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    I don't agree with what you say. In sentence 1. the two predicates are "said Susan laughed" and "laughed", being respectively the matrix and subordinate predicates. "Said" and "laughed" are just the heads of the predicates. In sentence 2. there is only one predicate, "considers Susan entertaining". "Entertaining" is an adjective serving as complement of "considers", and hence not a predicate.
    – BillJ
    Dec 5, 2022 at 18:14
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    Your understanding matches one of the definitions of predicate that one finds in standard dictionaries of linguistic terminology (e.g. Oxford Concise Dictionary of Linguistics or Oxford Dictionary of English Grammar). The other definition is the one assumed here, and is, I believe, the more prominent one among syntacticians and semanticists. See Carnie's (2013) textbook (Syntax: A Generative Introduction) in this regard (p. 57-58).
    – Buffoon
    Dec 8, 2022 at 15:21
  • I follow the work of Rodney Huddleston, the finest grammarian of the English language alive today, and the lead author of the award-winning Cambridge Grammar of the English Language. Incidentally, 'function' is the term used for the subject, object, complement, etc. in a clause. It contrasts with category (POS) such as noun, verb, adjective etc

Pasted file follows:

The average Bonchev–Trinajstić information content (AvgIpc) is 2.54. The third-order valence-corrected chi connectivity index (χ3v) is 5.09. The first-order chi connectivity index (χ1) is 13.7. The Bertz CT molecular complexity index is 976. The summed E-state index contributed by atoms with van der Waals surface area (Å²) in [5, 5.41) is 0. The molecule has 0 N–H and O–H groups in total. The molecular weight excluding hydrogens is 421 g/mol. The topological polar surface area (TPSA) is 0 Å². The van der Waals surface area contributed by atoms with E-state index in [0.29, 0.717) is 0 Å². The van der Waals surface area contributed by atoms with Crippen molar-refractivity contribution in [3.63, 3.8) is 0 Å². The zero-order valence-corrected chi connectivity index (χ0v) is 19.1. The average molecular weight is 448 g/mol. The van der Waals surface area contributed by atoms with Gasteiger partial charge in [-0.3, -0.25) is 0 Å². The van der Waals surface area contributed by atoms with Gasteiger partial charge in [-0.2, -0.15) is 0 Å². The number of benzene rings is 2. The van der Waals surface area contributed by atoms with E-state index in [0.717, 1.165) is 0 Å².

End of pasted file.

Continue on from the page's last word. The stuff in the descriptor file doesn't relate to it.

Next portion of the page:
– BillJ
    Dec 8, 2022 at 17:45
  • Syntactically, in (1} "Susan laughed" is a declarative content clause functioning as complement (and thus a dependent) of "said". What evidence do you have that this subordinate clause is not part of the matrix predicate?
    – BillJ
    Dec 8, 2022 at 17:58
  • Incidentally, CGEL does not contain any reference to Carnie, either in the references or further reading.
    – BillJ
    Dec 8, 2022 at 18:11

1 Answer 1

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in formal semantics, predicates are always functions that map from individuals (i.e. arguments) to truth values